Phonetic cues instantaneously mapped onto dialectal categories appear to be extracted at early moments in auditory speech perception, as we try to show in our paper
to appear in NeuroImage (Mathias Scharinger, Philip Monahan, William Idsardi).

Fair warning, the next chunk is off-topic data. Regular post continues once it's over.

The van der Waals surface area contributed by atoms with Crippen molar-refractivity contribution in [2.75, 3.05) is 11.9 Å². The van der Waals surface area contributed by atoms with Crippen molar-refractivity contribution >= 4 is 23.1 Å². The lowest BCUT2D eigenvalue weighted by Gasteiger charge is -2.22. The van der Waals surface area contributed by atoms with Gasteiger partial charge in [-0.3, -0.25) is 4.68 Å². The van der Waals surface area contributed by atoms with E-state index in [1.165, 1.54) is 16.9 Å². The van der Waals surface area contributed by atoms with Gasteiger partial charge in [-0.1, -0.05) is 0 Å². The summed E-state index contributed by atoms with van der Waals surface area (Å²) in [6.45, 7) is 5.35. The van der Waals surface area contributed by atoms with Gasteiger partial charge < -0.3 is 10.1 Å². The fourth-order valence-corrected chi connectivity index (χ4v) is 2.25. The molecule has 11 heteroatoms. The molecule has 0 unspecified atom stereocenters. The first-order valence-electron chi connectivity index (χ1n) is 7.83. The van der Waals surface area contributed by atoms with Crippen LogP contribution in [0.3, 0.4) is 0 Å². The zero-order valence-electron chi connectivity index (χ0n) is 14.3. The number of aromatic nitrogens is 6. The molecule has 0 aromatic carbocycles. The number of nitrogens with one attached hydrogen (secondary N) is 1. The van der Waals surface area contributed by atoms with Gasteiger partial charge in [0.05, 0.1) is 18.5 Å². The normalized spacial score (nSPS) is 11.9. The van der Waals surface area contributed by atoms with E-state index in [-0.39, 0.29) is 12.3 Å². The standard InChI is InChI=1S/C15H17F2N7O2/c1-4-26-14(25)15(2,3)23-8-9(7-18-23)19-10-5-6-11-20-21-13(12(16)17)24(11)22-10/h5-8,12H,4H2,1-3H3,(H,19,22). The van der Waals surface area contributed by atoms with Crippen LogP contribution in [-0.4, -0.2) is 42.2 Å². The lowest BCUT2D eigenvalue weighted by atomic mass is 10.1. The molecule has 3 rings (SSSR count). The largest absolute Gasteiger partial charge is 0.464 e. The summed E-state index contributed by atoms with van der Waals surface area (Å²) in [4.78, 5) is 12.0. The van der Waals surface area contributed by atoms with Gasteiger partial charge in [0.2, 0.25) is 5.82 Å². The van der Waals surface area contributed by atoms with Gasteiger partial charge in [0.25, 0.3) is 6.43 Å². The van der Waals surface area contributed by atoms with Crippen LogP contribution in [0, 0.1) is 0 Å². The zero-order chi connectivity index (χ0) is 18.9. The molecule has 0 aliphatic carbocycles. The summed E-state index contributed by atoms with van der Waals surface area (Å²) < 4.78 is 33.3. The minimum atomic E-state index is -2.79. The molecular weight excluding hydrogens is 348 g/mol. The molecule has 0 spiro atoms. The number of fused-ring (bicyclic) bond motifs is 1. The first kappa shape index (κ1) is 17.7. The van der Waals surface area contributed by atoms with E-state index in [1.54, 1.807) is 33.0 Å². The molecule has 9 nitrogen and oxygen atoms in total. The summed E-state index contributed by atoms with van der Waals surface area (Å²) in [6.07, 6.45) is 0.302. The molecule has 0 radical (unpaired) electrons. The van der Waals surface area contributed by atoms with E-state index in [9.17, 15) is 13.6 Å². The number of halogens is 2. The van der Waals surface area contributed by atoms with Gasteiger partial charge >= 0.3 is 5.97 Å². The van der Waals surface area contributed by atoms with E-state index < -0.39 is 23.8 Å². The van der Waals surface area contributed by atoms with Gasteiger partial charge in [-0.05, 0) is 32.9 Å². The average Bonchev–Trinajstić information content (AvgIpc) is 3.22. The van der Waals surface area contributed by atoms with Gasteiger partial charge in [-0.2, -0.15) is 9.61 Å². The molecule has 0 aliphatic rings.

In a modified passive oddball design, we compare the Mismatch Negativity (MMN) to deviants in one American English dialect (Standard American English or African-American Vernacular English) to the standards of the respective other dialect. In a control condition, deviants within the same dialects have the same averaged acoustic distance to their standards than the cross-dialectal averaged acoustic distance. Standards and deviants were always spoken exemplars of ‘Hello’ in both dialects (ca. 500 ms). MMN effects are significant in the cross-dialectal condition only, implying that a pure acoustic standard-deviant distance is not sufficient to elicit substantial mismatch effects. We interpret these findings, together with N1m source localization data, as evidence for a rapid extraction of dialect information via salient acoustic-phonetic cues. From the location and orientation of the N1m source activity, we can infer that dialect switches from standards to deviants engage areas in superior temporal sulcus/gyrus.